Appellants are 22 individuals who were Class One Foreign Service Officers (Officers or FSO-1s) prior to their involuntary retirement. After the Department rejected their claim that the State Department violated section 601(c)(2) by not basing the number of promotions upon the required systematic, long-term projections, the Officers filed grievances with the Foreign Service Grievance Board. Some sought retroactive promotion, while others desired an extension of time in which to gain a promotion, and a few who had resigned or retired sought reinstatement.

The Officers argued that the Department's projections were not "designed to provide" a

Page 266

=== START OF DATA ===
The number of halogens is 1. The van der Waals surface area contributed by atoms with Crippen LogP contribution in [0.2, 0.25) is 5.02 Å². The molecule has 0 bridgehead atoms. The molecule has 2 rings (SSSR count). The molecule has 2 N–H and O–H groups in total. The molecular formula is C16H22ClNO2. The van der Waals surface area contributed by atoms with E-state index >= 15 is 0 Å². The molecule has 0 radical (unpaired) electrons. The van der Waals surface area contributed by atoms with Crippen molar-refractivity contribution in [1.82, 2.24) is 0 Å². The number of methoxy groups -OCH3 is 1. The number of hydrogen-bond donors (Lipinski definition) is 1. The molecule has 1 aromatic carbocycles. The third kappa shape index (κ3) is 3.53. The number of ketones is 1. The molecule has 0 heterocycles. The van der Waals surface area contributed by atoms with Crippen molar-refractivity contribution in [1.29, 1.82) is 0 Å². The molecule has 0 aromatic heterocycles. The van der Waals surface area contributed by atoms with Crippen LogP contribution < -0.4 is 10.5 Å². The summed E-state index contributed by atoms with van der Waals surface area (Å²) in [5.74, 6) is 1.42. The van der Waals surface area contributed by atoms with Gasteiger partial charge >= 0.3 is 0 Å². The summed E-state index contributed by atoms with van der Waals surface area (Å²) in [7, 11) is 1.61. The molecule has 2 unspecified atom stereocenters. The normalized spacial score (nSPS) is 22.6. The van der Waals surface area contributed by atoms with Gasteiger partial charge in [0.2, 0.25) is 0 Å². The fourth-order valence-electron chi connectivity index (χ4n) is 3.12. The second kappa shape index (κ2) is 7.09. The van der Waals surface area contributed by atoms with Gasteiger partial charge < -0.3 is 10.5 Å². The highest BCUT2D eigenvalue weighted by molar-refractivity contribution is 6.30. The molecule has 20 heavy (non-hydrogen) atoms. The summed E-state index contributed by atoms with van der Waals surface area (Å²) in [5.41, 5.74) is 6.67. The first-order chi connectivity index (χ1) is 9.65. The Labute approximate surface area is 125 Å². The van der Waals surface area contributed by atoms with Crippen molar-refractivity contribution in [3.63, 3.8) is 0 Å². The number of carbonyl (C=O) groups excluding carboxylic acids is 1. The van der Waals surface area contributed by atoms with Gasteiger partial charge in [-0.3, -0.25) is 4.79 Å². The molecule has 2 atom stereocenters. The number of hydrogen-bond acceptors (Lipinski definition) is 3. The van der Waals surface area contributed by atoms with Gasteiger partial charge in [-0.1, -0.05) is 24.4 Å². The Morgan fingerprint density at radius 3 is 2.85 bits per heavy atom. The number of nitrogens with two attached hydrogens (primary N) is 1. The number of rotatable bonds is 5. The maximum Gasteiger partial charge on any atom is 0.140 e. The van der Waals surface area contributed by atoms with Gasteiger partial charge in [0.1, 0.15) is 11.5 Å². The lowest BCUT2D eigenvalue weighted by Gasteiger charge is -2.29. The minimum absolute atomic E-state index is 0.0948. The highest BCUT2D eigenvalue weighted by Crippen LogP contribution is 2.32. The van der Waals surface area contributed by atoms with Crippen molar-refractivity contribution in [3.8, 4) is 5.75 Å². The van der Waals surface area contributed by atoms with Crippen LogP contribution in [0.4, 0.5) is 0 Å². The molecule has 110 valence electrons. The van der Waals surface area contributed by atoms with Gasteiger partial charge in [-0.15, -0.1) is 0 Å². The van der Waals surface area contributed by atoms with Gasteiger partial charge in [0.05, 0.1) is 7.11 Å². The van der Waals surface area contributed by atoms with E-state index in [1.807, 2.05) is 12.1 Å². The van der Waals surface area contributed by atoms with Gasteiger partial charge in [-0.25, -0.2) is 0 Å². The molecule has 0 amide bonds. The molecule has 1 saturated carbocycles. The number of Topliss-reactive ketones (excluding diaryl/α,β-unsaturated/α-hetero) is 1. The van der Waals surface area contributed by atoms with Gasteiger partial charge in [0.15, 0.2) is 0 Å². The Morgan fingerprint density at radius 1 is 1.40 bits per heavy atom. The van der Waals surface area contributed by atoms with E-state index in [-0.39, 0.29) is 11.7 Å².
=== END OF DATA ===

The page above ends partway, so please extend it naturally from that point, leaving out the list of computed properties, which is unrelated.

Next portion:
[304 U.S.App.D.C. 240] regular, predictable flow because when new circumstances arose, the Department did not take steps to ensure appropriate promotion into the SFS. When it became apparent that a decline in voluntary senior attrition was occurring and that positions within the SFS would be eliminated, the Department should, it is argued, have taken steps to counteract a decline in FSO-1 promotions. Instead of increasing egress from the SFS to accommodate the FSO-1s, however, the Department decreased the number of promotions by issuing limited career extensions 3 to SFS Officers who might otherwise be forced out. The Officers claimed that the Department ultimately subordinated the regular predictable flow requirement to its desire to retain current SFS Officers. 4